• Near the North pole, in countries located in the Arctic circle like Northern Europe (Norway, Sweden, Finland), part of Iceland, northern Russia, Canada, Alaska of the US and Greenland.
  • The sky is clear, not cloudy.
  • The solar activities.

What you can do is the first two elements, to make yourself present at night in the freezing winter somewhere on the arctic circle, which in itself is a significant effort. The things that you can’t control are the latter two. Whether the sky is clear and the sun is active during your stay in those places depend very much on your luck and your fate.

People often refer the Aurora dream as a “hunt”, hunting for a magical and unreal thing. In that hunt, if your ultimate goal is seeing the Aurora, you can return with empty hands. For me, right from the planning stage, the purpose of my trip is to to experience several new things for the first time: seeing the snow for the first time (then experienced the extreme cold at -15 oC and a blizzard), first time driving a car on snowy roads, first time driving snowmobile on a frozen lake, first time riding a dog sled and first time seeing reindeer. Of course seeing the aurora is also my first time, but I thought it would be a fate. If I’m lucky enough, I will see it.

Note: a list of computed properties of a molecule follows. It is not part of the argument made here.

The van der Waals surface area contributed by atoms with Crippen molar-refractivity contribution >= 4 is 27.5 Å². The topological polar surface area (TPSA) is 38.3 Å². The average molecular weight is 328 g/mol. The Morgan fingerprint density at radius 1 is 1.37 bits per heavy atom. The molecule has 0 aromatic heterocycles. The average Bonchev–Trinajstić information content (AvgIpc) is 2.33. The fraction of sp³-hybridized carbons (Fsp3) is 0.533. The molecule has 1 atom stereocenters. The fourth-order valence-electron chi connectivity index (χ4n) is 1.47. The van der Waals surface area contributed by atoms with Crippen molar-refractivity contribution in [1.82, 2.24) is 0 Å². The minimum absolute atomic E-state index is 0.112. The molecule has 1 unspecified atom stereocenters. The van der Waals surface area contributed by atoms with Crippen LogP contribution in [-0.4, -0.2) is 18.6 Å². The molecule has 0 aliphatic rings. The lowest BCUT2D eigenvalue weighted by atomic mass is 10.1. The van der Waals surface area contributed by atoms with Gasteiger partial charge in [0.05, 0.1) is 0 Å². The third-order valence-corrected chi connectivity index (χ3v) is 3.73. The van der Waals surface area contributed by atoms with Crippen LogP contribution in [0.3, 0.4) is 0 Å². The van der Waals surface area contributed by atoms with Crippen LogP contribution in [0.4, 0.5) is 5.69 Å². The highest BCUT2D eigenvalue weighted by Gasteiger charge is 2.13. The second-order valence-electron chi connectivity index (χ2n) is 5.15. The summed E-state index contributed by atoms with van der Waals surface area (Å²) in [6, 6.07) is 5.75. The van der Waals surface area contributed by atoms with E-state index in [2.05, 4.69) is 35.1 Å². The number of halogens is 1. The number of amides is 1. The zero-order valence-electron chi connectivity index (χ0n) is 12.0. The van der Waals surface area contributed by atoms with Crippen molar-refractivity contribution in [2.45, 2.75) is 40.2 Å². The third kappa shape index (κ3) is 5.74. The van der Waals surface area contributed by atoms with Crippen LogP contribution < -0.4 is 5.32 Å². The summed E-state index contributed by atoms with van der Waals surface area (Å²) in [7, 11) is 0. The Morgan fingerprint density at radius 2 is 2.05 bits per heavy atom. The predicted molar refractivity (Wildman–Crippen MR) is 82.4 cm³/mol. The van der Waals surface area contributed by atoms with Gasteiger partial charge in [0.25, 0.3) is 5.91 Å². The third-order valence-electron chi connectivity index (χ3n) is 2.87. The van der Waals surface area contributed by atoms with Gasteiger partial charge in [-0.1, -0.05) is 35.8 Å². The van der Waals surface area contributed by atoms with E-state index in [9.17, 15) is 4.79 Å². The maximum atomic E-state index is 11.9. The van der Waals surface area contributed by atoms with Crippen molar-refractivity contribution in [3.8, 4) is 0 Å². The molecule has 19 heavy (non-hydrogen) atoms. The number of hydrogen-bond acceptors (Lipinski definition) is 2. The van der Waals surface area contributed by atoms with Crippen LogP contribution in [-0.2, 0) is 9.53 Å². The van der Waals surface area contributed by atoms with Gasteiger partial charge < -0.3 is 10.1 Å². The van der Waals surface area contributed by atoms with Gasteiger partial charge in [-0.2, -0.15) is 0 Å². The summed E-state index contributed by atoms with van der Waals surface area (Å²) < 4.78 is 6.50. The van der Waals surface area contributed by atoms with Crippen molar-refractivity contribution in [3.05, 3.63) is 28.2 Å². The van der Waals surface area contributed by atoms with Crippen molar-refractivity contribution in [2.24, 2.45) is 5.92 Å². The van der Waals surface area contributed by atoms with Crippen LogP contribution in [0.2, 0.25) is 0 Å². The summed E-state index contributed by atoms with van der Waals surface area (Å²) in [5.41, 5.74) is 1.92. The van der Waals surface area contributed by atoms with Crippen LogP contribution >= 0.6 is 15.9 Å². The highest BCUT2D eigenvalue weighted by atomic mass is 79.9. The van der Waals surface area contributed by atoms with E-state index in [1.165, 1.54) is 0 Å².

During eight nights I was in Abisko (Sweden) and Lofoten (Norway), the two regions that are considered to be the best places in northern Europe to see aurora, that fate happened right on the first night and also was the only night. After that night, we witnessed the sudden change of weather. A fierce blizzard completely paralyzed all types of transportation in Abisko, followed by nights of dense clouds and heavy snowfall, accompanied by constant roaring winds.

If I have to describe my feelings at the very first moment seeing the Northern aurora, that is the phase “Oh really, that’s it?” Oh God, can you believe it, how could I say that when so many people weren’t as lucky as me. But that was my true feeling. In those first moments, the aurora lights were the pale green streaks that our normal eyes could not see. Only a camera with long exposure mode could record it. “Oh really, that’s it?”